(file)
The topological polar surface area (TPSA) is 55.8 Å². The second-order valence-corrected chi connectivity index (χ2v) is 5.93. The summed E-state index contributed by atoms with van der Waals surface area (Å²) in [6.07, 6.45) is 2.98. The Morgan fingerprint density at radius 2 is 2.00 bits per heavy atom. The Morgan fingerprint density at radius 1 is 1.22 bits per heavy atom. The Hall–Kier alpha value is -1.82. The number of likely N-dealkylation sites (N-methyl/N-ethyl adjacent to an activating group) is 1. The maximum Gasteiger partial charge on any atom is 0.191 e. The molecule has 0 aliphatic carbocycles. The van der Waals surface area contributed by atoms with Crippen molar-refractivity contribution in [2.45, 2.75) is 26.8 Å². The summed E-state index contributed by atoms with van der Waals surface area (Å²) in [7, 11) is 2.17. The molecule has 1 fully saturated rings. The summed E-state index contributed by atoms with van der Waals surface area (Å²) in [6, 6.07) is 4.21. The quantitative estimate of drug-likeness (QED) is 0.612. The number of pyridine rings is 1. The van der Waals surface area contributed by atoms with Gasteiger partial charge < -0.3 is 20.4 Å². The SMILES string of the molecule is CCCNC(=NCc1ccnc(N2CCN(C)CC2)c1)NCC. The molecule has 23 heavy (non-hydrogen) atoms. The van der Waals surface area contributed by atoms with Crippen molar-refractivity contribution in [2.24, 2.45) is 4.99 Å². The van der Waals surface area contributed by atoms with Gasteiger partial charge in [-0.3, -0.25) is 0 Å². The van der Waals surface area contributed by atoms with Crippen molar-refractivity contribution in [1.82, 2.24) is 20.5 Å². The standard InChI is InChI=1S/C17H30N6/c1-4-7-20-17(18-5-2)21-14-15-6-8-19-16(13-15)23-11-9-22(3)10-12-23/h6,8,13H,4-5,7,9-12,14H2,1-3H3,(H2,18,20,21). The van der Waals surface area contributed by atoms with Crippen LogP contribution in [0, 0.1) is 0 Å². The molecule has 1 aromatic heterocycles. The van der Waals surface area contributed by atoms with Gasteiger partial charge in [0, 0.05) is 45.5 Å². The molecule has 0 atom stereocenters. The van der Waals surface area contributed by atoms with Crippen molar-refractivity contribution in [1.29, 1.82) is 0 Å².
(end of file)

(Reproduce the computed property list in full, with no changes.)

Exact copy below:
The topological polar surface area (TPSA) is 55.8 Å². The second-order valence-corrected chi connectivity index (χ2v) is 5.93. The summed E-state index contributed by atoms with van der Waals surface area (Å²) in [6.07, 6.45) is 2.98. The Morgan fingerprint density at radius 2 is 2.00 bits per heavy atom. The Morgan fingerprint density at radius 1 is 1.22 bits per heavy atom. The Hall–Kier alpha value is -1.82. The number of likely N-dealkylation sites (N-methyl/N-ethyl adjacent to an activating group) is 1. The maximum Gasteiger partial charge on any atom is 0.191 e. The molecule has 0 aliphatic carbocycles. The van der Waals surface area contributed by atoms with Crippen molar-refractivity contribution in [2.45, 2.75) is 26.8 Å². The summed E-state index contributed by atoms with van der Waals surface area (Å²) in [7, 11) is 2.17. The molecule has 1 fully saturated rings. The summed E-state index contributed by atoms with van der Waals surface area (Å²) in [6, 6.07) is 4.21. The quantitative estimate of drug-likeness (QED) is 0.612. The number of pyridine rings is 1. The van der Waals surface area contributed by atoms with Gasteiger partial charge < -0.3 is 20.4 Å². The SMILES string of the molecule is CCCNC(=NCc1ccnc(N2CCN(C)CC2)c1)NCC. The molecule has 23 heavy (non-hydrogen) atoms. The van der Waals surface area contributed by atoms with Crippen molar-refractivity contribution in [2.24, 2.45) is 4.99 Å². The van der Waals surface area contributed by atoms with Gasteiger partial charge in [-0.3, -0.25) is 0 Å². The van der Waals surface area contributed by atoms with Crippen molar-refractivity contribution in [1.82, 2.24) is 20.5 Å². The standard InChI is InChI=1S/C17H30N6/c1-4-7-20-17(18-5-2)21-14-15-6-8-19-16(13-15)23-11-9-22(3)10-12-23/h6,8,13H,4-5,7,9-12,14H2,1-3H3,(H2,18,20,21). The van der Waals surface area contributed by atoms with Crippen LogP contribution in [0, 0.1) is 0 Å². The molecule has 1 aromatic heterocycles. The van der Waals surface area contributed by atoms with Gasteiger partial charge in [0, 0.05) is 45.5 Å². The molecule has 0 atom stereocenters. The van der Waals surface area contributed by atoms with Crippen molar-refractivity contribution in [1.29, 1.82) is 0 Å².